Are watercolor brushes suitable for acrylic paint?

You may have watercolor brushes at home, but if you want to try acrylic painting, the question arises: Do you need dedicated acrylic brushes or can you just use the watercolor ones? 

As long as you clean them thoroughly, watercolor brushes can also be used for acrylic painting. Acrylic paint is not as forgiving as watercolor when it comes to letting brushes dry with it. Acrylic paint that has dried on your brush may ruin it, so you might want to use less expensive brushes when you try acrylic painting.

Are watercolor brushes suitable for acrylic painting?

Most watercolor brushes can also be used for acrylic painting, since the brush’s primary purpose is to transport paint from A to B and spread it across the paper.

However, there are some differences.

Especially when they are of high quality, watercolor brushes are often made to hold and store a large amount of water, so they can be used for a long time.

When it comes to acrylic painting, this can be a little tricky, as you usually don’t need as much acrylic paint at once.

So you have to get used to those brushes in order to be able to paint the way you want.

However, most of the cheaper brushes that you can buy for a couple bucks are interchangeable between acrylic and watercolor painting.

When painting with acrylic paint, I choose to use the cheaper brushes, as I prefer to only use high quality watercolor brushes for their particular purpose.

Speaking of high quality brushes, I’d also advise reading my article: Are expensive watercolor paints worth it? and Which sizes of watercolor brushes you actually need.

color, watercolour, color palette

How to use watercolor brushes for acrylic painting

There are a few things to keep in mind when painting acrylic paintings with watercolor brushes, as I mentioned just now.

As previously mentioned, a good watercolor brush holds more water than a regular brush.

This is due to the fact that watercolor painting requires a lot of water capacity, as having to get new paint every two brush strokes can be a bit nerve-racking.

It can be a bit tricky if you use as much acrylic paint as you would with watercolors.

When you use large amounts of it at once, it becomes harder to control and harder to draw sharp lines.

It’s best not to use those kinds of brushes when painting with acrylics. This isn’t an appropriate use of them, and if they were damaged it would be very expensive.

Speaking of damaging: This is the second thing to watch out for when using watercolor brushes for acrylic painting.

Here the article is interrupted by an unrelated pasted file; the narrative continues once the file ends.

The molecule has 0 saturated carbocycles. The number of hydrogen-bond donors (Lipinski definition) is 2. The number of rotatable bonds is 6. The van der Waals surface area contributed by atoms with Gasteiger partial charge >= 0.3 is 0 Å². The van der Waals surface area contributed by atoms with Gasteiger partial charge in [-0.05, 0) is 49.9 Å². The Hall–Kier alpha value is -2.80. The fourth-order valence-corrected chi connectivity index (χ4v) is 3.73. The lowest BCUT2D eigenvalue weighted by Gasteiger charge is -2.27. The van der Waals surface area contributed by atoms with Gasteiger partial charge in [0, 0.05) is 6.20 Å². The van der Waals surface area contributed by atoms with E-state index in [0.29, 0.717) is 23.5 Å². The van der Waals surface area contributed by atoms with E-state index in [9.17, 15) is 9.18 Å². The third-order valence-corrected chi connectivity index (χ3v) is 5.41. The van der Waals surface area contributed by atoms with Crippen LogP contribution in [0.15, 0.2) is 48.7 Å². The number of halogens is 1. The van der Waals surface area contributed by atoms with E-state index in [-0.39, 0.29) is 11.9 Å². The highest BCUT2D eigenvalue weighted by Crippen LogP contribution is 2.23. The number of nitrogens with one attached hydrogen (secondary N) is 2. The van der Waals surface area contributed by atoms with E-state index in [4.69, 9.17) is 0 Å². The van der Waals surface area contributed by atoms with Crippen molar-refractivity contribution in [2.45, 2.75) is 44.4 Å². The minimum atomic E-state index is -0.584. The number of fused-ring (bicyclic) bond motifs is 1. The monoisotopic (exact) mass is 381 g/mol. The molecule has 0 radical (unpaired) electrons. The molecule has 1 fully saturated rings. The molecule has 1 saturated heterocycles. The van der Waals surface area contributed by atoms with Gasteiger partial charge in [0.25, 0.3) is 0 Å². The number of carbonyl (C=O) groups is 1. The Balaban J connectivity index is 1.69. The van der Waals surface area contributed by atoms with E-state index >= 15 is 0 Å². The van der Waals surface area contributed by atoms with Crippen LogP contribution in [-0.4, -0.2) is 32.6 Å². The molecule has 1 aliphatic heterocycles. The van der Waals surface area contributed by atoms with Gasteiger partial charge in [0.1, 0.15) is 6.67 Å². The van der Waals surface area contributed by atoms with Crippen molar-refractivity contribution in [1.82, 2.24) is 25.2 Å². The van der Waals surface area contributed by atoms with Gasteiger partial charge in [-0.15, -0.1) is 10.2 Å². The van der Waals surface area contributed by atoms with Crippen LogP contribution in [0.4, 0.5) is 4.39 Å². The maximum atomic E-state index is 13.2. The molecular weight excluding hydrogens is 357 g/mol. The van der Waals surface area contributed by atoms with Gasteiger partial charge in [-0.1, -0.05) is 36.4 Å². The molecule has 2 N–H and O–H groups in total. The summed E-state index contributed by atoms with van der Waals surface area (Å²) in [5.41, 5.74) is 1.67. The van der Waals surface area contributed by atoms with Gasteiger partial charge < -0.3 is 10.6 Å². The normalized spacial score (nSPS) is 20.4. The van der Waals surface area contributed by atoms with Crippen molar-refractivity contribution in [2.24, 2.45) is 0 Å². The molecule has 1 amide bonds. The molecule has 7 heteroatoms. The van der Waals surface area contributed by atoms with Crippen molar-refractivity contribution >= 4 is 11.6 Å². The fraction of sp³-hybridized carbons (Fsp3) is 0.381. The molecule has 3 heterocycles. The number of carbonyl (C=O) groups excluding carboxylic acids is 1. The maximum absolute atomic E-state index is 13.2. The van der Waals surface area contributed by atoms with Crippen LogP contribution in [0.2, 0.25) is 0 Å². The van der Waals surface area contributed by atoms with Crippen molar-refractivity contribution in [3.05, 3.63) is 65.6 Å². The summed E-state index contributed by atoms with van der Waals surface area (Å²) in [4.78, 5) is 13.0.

A lot of watercolor artists let their brushes dry without removing the paint in them immediately.

You shouldn’t do that since it reduces the brush’s quality and longevity over time, but it won’t hurt it too much.

With acrylic paint, it is entirely different.

When a brush full of acrylics dries up, it will become rock hard and unusable.

All the hair will stick together and everything will become a plastic-like mess that can’t be painted.

In other words, if you’re used to just letting your brushes sit around and dry up, you should definitely do something about it because acrylic paints tend to dry up very quickly.

If you’d also like to find out whether it’s a smart move to iron a watercolor painting in order to flatten it, you should check out this article.

What is the proper way to clean watercolor brushes?

You can find a detailed guide about this topic here, but I’ll give you a condensed version right now.

I still recommend reading the article, since it goes into more detail and gives some additional tips and tricks.

After you have finished painting, the first thing you should do is clean your brushes. Doing so will prolong the life of your brushes, as well as improve the quality of your paintings.

Honestly, I’ve been in the habit of not cleaning my brushes after painting quite often, but with this routine, it’s just a bit simpler.

Step 1: Rinse them under running water

It is important to have flowing water throughout the cleaning process, so you should wash your brushes in a sink.

It removes all the paint while being gentle on the hair.

In order to remove all of the paint completely, give each brush at least 30 seconds of cleaning time while spreading its hair with your fingers.

Step 2: The drying process

Most people tend to skip this step, but it’s very important.

You should always let your brushes air dry before storing them again.

If you don’t, they will take much longer to dry, bacteria may grow, and they may even mold.

Lay them on a flat, dry surface, like newspaper or an old towel. Check on them after 2–3 hours if they are already dry, but if not, let them dry for an additional hour and check again.

That’s all there is to it. The only thing you have to do in this step is to give your brushes the time to dry properly.

Step 3: Deep clean your brushes 

You should clean your brushes every couple of weeks.

To begin, step 1 is followed by cleaning the brush with brush soap.

That is a soap specially designed to clean brushes properly. You should also run boiling water over your brush to flush out all the bacteria.

And now your brushes will be as good as new after drying on a newspaper or towel again.

If you’d like to learn more about watercolor painting, I would advise reading my article on the question whether watercolors can go down the drain and the one about why watercolor paintings fade and how to prevent it.

watercolor brushes next to watercolor paint


Acrylic paint can also be painted with watercolor brushes, but you have to wash them more thoroughly after painting. Acrylic paint will destroy your brush if it dries up in your brush since it’s difficult to remove and turns to plastic when dry. Also, you should deep clean your brush every few weeks to ensure their quality and longevity.

Leave a Comment

Your email address will not be published.